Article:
Margie and Ed Hopper have raised five boys. Through prayer and pondering, they decided to open their small home to children in need. Not long ago, their double-wide trailer home was filled to the brim with six foster children. But one was missing. Two brothers were concerned about and missing their sister terribly. So the Hoppers found a way to help. They brought their sister home and made it work. This is where Angels’ Arms stepped in. Angels’ Arms bought and presented a brand new, spacious five-bedroom home in a nearby neighborhood to the Hoppers. STL Today was on-hand for the big reveal to the Hoppers, who moved right in. Margie cried as she walked through the huge home. Ed said, “I never had a garage before.”

Angels’ Arms is a non-profit organization that buys and maintains homes for foster parents who care for siblings. With it being so difficult to keep sibling groups together (space is limited for most foster parents), Angels’ Arms has stepped in to help remedy the situation. Nation-wide, three out of four sibling groups are separated when put into the system. Already traumatized from events leading to removal from their homes, the separation just adds more fuel to the emotional fire they are experiencing.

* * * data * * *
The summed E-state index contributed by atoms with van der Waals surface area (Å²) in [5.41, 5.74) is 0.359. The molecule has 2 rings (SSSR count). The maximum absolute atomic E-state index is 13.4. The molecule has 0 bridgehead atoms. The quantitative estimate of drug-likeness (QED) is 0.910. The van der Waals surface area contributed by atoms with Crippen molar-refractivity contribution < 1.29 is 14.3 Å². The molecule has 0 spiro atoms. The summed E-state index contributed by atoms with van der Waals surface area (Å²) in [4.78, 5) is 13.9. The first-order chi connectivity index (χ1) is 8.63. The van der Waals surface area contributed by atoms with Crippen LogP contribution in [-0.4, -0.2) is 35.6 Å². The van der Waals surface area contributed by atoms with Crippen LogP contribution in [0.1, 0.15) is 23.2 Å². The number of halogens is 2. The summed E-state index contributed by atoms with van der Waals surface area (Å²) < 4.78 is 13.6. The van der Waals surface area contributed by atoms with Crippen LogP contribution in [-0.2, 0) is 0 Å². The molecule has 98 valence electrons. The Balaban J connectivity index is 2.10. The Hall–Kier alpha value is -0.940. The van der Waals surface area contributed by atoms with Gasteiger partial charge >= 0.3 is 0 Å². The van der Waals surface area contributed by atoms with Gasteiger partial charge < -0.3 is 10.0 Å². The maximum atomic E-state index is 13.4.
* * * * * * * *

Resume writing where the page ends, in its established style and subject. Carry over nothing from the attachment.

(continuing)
The company currently owns and maintains 10 homes for these loving foster families. Each home can accommodate up to six children at a time. Since its inception 14 years ago, Angels’ Arms has served over 300 children.

Besides providing homes, Angels’ Arms reaches out to help foster children in many ways. They even post a wish list on their site, which includes opportunities for community members and businesses to help. Angels’ Arms provides activities, lessons, and events for foster children and their families. In addition, on the “wish list” are items needed for specific families: things like bunk beds, a freezer, dressers. Donations of these items, monetary donations and volunteer work is welcomed.